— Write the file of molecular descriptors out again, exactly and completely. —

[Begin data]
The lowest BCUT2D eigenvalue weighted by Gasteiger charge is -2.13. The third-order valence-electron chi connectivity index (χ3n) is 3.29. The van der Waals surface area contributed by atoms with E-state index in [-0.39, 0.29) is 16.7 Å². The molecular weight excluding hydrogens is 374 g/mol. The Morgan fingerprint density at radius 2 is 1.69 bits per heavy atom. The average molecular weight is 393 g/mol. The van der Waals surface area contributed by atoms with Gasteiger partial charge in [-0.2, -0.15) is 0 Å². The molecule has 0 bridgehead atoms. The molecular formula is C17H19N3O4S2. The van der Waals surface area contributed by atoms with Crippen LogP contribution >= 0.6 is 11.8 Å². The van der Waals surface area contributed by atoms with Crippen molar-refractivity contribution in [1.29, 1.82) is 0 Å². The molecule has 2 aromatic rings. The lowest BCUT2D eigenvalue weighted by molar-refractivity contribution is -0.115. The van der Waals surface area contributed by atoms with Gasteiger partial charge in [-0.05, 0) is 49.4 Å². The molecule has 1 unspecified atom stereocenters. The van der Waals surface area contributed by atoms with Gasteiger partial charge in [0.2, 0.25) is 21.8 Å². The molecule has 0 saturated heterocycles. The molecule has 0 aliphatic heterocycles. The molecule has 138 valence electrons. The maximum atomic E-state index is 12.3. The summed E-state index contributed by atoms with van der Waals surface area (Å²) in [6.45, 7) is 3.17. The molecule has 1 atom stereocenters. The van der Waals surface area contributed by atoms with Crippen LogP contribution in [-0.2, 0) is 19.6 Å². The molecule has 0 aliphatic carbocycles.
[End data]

The lowest BCUT2D eigenvalue weighted by Gasteiger charge is -2.13. The third-order valence-electron chi connectivity index (χ3n) is 3.29. The van der Waals surface area contributed by atoms with E-state index in [-0.39, 0.29) is 16.7 Å². The molecular weight excluding hydrogens is 374 g/mol. The Morgan fingerprint density at radius 2 is 1.69 bits per heavy atom. The average molecular weight is 393 g/mol. The van der Waals surface area contributed by atoms with Gasteiger partial charge in [-0.2, -0.15) is 0 Å². The molecule has 0 bridgehead atoms. The molecular formula is C17H19N3O4S2. The van der Waals surface area contributed by atoms with Crippen LogP contribution >= 0.6 is 11.8 Å². The van der Waals surface area contributed by atoms with Crippen molar-refractivity contribution in [1.29, 1.82) is 0 Å². The molecule has 2 aromatic rings. The lowest BCUT2D eigenvalue weighted by molar-refractivity contribution is -0.115. The van der Waals surface area contributed by atoms with Gasteiger partial charge in [-0.05, 0) is 49.4 Å². The molecule has 1 unspecified atom stereocenters. The van der Waals surface area contributed by atoms with Gasteiger partial charge in [0.2, 0.25) is 21.8 Å². The molecule has 0 saturated heterocycles. The molecule has 0 aliphatic heterocycles. The molecule has 138 valence electrons. The maximum atomic E-state index is 12.3. The summed E-state index contributed by atoms with van der Waals surface area (Å²) in [6.45, 7) is 3.17. The molecule has 1 atom stereocenters. The van der Waals surface area contributed by atoms with Crippen LogP contribution in [-0.2, 0) is 19.6 Å². The molecule has 0 aliphatic carbocycles.